The 1900 Mammoth Camera, the Largest in the World

April 13, 2023

The Mammoth Camera
The Mammoth Camera

George R. Lawrence was an innovative photographer in the late 1800s who designed the world’s largest camera to take the largest panoramic photograph possible of a new and exquisite train called the Alton Limited. The huge camera was known as the Mammoth Camera.

Lawrence had already become known for his innovative flash photography technique and was a pioneer in aerial photography before designing the Mammoth Camera. His new techniques with aerial photography included using telescoping towers, and later, a custom-designed, gas-filled, hot-air balloon, in which he would ride up in the sky to take photographs of cities from a bird’s eye perspective. He soon used kites to achieve the same effect.

In 1899, the Chicago and Alton Railroad began running a route from Chicago, Illinois, to St. Louis, Missouri. They used a train called the Alton Limited that was specifically designed for the route. It was a customized train that was considered the finest train ever built, consisting of six Pullman cars at the same height and length and a coal tender and engine in the same design as the cars. The company considered it “the Handsomest train in the World.”

The railroad wanted an eight-foot-long photograph of the entire train, all in one picture, to show off their new train in their advertising and to be witnessed at the Paris Exposition of 1900. George Lawrence was asked to take on the challenge of taking the huge photo. 

He initially proposed to take a picture of the train in sections and then piece them together, but the railroad company insisted on having only one single picture of their entire train. Lawrence knew he had to design and build a very large camera to complete the task.

Lawrence supervised the building of the camera by camera manufacturer J. A. Anderson. When it was completed, it weighed 1,400 pounds, with the camera coming in at 900 pounds and the plate holder at 500 pounds. The Mammoth Camera had a glass negative that was 8 feet by 4.5 feet with Carl Zeiss patented lenses, one wide-angle and one telescopic rectilinear lens, made by the Bausch and Lomb Optical Company of Rochester, NY.

The bellows of the camera were supported by wooden pieces and covered in three layers: an outer heavy rubber cover, a black canvas lining, and another opaque black material. Around 40 gallons of glue was used to secure all the pieces together. The camera cost $5,000 to build, or about $154,000 in today’s dollars adjusted for inflation, and it was completed in two and a half months.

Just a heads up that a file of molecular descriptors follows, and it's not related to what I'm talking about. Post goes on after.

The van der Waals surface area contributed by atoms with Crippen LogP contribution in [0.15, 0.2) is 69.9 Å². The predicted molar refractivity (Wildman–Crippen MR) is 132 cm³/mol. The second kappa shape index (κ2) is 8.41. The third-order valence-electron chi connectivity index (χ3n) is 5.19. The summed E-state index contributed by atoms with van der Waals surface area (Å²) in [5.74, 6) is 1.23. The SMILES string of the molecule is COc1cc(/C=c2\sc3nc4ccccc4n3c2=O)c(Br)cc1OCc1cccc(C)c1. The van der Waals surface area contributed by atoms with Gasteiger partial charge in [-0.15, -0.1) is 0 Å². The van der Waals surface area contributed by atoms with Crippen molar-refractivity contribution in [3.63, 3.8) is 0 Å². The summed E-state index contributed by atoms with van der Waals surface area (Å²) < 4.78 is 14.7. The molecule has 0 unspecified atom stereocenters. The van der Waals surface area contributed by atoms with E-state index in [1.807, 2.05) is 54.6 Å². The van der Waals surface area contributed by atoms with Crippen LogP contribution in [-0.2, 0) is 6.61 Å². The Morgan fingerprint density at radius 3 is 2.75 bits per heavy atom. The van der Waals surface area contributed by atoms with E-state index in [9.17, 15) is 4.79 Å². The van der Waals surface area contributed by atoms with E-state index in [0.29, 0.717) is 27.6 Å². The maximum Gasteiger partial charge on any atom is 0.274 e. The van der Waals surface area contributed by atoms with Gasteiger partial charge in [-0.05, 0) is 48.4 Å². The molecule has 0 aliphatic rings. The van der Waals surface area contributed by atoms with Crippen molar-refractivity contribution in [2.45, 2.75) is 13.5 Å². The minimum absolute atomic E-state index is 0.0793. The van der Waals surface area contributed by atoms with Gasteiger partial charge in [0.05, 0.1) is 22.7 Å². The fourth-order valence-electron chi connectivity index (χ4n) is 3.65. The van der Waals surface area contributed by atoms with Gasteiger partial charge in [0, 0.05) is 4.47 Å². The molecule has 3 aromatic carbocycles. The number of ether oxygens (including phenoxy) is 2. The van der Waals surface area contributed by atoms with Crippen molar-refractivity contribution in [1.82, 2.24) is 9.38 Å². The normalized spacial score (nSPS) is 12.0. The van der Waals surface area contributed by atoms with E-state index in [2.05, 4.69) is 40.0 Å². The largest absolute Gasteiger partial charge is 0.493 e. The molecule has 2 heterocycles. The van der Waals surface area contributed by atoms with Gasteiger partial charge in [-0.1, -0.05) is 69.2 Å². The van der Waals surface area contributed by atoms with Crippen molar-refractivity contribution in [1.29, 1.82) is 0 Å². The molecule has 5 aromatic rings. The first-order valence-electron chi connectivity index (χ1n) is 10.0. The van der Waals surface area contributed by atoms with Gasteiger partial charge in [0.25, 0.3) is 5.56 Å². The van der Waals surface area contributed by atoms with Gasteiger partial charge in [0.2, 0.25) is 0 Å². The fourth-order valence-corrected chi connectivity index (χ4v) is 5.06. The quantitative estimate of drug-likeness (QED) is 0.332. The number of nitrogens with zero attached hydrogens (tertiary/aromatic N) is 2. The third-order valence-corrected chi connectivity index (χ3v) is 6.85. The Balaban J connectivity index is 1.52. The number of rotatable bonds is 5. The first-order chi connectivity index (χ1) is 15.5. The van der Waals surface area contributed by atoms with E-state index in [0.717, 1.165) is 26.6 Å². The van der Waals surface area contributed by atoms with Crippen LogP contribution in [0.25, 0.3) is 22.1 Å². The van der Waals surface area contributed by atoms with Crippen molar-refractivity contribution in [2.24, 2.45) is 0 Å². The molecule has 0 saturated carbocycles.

In the Spring of 1900, it became time to move the new camera. It took 15 men to load it on a van which then took the camera to the Chicago and Alton Railway Station. It was loaded on a flat rail car and moved six miles from the city to Brighton Park. It was then offloaded and carried a fourth of a mile to an open field, where it was set up under the supervision of Lawrence and pointed at the Alton Limited, which sat on the tracks in the distance.

After the camera was properly set up, Lawrence and the workers began to take the picture, which required an exposure time of two and a half minutes. He got a perfect shot and negative of the Alton Limited to make the huge, one-time picture, satisfying the request of the railroad company.

alton limited
The Picture from the Mammoth Camera Library of Congress

Three copies were made of the giant photograph, and these were submitted to the 1900 Paris Exposition. George Lawrence won the prize for World Photographic Excellence, but some questioned whether the huge photo was real due to its clarity and size and that it came from only one camera. Lawrence and the railroad had to submit affidavits verifying its authenticity and that it was indeed from a single camera.

The Mammoth Camera was used by Lawrence a few more times. One shot he took was a huge group photograph where each person’s facial expressions could be clearly seen. Lawrence eventually moved away from photography by the late 1910s and began to delve into aviation design after his pioneering contributions to photography.

Sources: Taylor and Francis Online, STSTW Media, Robroy

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Daniel Ganninger - The writer, editor, and chief lackey of Knowledge Stew, the author of the Knowledge Stew line of trivia books, and editor of Fact World and the Knowledge Stew sister site on Medium, our ad-free subscription sites (you can find out how to join below). I hope you find things here to annoy those around you with your new found knowledge.

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